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Genetic and Rare Diseases Information Center (GARD)

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Mycobacterium Malmoense


Other Names for this Disease

  • M. Malmoense
  • Mycobacterium Malmoense infection
See Disclaimer regarding information on this site. Some links on this page may take you to organizations outside of the National Institutes of Health.

Your Question

My child has this. I am looking for as much information as I can get. How does one get it, does it transfer to others, how long does it take to grow, treatment, etc.?

Our Answer

We have identified the following information that we hope you find helpful. If you still have questions, please contact us.

What is mycobacterium malmoense?

Mycobacterium malmoense (M. malmoense) is a bacterium naturally found in the environment, such as in wet soil, house dust, water, dairy products, domestic and wild animals, food, and human waste.[1][2] M. malmoense infections most often occur in adults with lung disease, and manifests as a lung infection.[3][4] Skin and tissue infections with M. malmoense have also been described.[1] In young children, M. Malmoense may cause an infection of lymphnodes in the neck (i.e., cervical lymphadenitis).[1][4]
Last updated: 9/5/2013

How are mycobacterium malmoense infections contracted?

M. Malmoense infection may be acquired by breathing in or ingesting the bacteria, or through trauma, such as an injury or surgical incision.[2] People who have suppressed immune systems are at an increased risk for developing signs and symptoms from these infections.[2]
Last updated: 9/5/2013

What are the signs and symptoms of mycobacterium malmoense infection?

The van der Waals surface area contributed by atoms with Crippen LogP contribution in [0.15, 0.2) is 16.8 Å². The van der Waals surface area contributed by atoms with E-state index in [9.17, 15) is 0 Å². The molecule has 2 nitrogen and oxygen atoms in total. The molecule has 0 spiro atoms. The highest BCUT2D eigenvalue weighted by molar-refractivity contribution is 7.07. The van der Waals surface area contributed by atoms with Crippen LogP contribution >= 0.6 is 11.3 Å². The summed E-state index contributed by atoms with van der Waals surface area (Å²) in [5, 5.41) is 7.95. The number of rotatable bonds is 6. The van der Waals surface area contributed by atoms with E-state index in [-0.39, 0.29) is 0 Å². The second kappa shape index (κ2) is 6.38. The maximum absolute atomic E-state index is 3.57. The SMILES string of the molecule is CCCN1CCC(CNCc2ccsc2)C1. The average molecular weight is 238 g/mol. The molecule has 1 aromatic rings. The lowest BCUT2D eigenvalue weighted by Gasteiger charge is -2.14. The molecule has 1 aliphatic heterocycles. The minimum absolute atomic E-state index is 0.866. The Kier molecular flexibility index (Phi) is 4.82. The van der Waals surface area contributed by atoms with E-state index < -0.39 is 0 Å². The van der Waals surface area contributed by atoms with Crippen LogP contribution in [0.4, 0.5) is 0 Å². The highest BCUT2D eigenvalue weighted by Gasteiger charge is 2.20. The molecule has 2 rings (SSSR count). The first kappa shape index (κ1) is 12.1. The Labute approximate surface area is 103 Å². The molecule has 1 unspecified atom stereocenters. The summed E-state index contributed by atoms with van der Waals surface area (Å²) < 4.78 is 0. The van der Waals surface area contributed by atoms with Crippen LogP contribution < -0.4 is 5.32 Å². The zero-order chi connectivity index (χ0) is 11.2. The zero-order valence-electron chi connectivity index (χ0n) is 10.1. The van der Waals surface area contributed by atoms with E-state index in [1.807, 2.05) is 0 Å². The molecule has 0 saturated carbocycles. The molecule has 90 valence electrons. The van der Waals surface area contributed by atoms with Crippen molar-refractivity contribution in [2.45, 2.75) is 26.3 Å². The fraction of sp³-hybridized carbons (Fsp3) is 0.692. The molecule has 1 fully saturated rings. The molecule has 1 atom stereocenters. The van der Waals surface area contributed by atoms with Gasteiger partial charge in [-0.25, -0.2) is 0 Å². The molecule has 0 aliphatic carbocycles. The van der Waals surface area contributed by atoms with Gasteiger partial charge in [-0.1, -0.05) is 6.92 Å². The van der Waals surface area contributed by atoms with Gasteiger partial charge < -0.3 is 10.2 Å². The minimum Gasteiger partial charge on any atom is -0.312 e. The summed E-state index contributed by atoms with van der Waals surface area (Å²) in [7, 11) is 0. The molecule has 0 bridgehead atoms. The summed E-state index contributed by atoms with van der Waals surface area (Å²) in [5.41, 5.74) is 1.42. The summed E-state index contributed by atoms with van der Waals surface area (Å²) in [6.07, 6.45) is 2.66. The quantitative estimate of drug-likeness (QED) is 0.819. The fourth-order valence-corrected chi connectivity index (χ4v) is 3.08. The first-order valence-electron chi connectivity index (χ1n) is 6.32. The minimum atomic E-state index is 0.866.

Many cases of M. malmoense infection cause no symptoms, and as a result go unrecognized.[3] M. malmoense infections in adults often present as lung infections with or without fever. In children, M. malmoense infections can present as a single sided, non-tender, enlarging, neck mass. The mass may be violet in color and often does not respond to conventional antibiotic therapy.[4] M. malmoense infection can also cause skin lesions or abscesses.[4]
Last updated: 9/5/2013

How might cervical lymphadenitis due to a mycobacterium malmoense infection be treated?

Currently there is not a well established guideline for treatment of cervical lymphadenitis due to M. malmoense infection. Treatment options may include, early excision, antimicrobial drug therapy, cervical drainage, combination therapy (e.g., antimicrobial drug therapy and surgical excision), or observation alone.[3]  We strongly recommend that you discus your child's treatment options with his or her healthcare provider.
Last updated: 9/5/2013

What is the typical outlook for children with mycobacterium malmoense infection?

Overall outlook for children with cervical lymphadenitis is typically good.[3] Signs and symptoms of M. malmoense infections rage from asymptomatic (no symptoms) to long lasting draining abscesses. Most infections resolve within six months, however cases of prolonged infections (>1 year) have been described.[3] Some infections resolve much quicker, such as within one week.[4] Complications are uncommon, but may include scarring and facial nerve injury.[4]
Last updated: 9/5/2013

References
  • Scheinfeld NS. Atypical mycobacterial diseases. MedScape. Feb 11, 2013; http://emedicine.medscape.com/article/1105570-overview. Accessed 9/5/2013.
  • Bhambri S, Bhambri A, Del Rosso JQ. Atypical mycobacterial cutaneous infections. Dermatol Clin. 2009 Jan;27(1):63-73; http://www.ncbi.nlm.nih.gov/pubmed/18984369. Accessed 9/5/2013.
  • Claesson G et al.,. Nerve dysfunction following surgical treatment of cervical non-tuberculous mycobacterial lymphadenitis in children. Acta p├Ždiatrica. 2011;100(2):299-302 ;
  • El-Maaytah M, Shah P, Jerjes W, Upile T, Ayliffe P. Cervical lymphadenitis due to Mycobacterium malmoense. J Oral Maxillofac Surg. 2010 Jul;68(7):1690-4. ; http://www.ncbi.nlm.nih.gov/pubmed/20417008. Accessed 9/5/2013.
Other Names for this Disease
  • M. Malmoense
  • Mycobacterium Malmoense infection
See Disclaimer regarding information on this site. Some links on this page may take you to organizations outside of the National Institutes of Health.